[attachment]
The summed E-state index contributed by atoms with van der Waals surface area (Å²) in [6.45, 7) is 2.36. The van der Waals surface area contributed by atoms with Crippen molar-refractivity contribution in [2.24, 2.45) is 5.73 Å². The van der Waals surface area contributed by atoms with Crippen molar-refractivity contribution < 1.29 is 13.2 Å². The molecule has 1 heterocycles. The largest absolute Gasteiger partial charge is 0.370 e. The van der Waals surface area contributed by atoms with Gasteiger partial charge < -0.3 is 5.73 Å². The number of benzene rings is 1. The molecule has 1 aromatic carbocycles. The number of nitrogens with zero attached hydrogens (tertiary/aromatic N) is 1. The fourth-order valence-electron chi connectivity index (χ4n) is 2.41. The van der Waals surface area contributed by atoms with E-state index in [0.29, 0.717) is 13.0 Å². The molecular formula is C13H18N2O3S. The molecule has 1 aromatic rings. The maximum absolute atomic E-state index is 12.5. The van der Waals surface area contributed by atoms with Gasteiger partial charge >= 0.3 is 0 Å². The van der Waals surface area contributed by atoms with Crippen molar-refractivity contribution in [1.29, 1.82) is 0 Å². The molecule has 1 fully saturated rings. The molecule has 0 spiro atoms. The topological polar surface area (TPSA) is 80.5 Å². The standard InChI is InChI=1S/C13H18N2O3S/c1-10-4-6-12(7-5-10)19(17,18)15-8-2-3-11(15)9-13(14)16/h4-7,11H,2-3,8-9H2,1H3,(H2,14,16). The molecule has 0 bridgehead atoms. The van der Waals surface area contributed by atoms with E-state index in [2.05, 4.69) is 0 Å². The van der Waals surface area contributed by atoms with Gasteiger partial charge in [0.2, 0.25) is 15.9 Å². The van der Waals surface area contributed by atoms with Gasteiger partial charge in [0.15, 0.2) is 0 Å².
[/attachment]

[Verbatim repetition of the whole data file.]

The summed E-state index contributed by atoms with van der Waals surface area (Å²) in [6.45, 7) is 2.36. The van der Waals surface area contributed by atoms with Crippen molar-refractivity contribution in [2.24, 2.45) is 5.73 Å². The van der Waals surface area contributed by atoms with Crippen molar-refractivity contribution < 1.29 is 13.2 Å². The molecule has 1 heterocycles. The largest absolute Gasteiger partial charge is 0.370 e. The van der Waals surface area contributed by atoms with Gasteiger partial charge < -0.3 is 5.73 Å². The number of benzene rings is 1. The molecule has 1 aromatic carbocycles. The number of nitrogens with zero attached hydrogens (tertiary/aromatic N) is 1. The fourth-order valence-electron chi connectivity index (χ4n) is 2.41. The van der Waals surface area contributed by atoms with E-state index in [0.29, 0.717) is 13.0 Å². The molecular formula is C13H18N2O3S. The molecule has 1 aromatic rings. The maximum absolute atomic E-state index is 12.5. The van der Waals surface area contributed by atoms with Gasteiger partial charge >= 0.3 is 0 Å². The van der Waals surface area contributed by atoms with Crippen molar-refractivity contribution in [1.29, 1.82) is 0 Å². The molecule has 1 fully saturated rings. The molecule has 0 spiro atoms. The topological polar surface area (TPSA) is 80.5 Å². The standard InChI is InChI=1S/C13H18N2O3S/c1-10-4-6-12(7-5-10)19(17,18)15-8-2-3-11(15)9-13(14)16/h4-7,11H,2-3,8-9H2,1H3,(H2,14,16). The molecule has 0 bridgehead atoms. The van der Waals surface area contributed by atoms with E-state index in [2.05, 4.69) is 0 Å². The van der Waals surface area contributed by atoms with Gasteiger partial charge in [0.2, 0.25) is 15.9 Å². The van der Waals surface area contributed by atoms with Gasteiger partial charge in [0.15, 0.2) is 0 Å².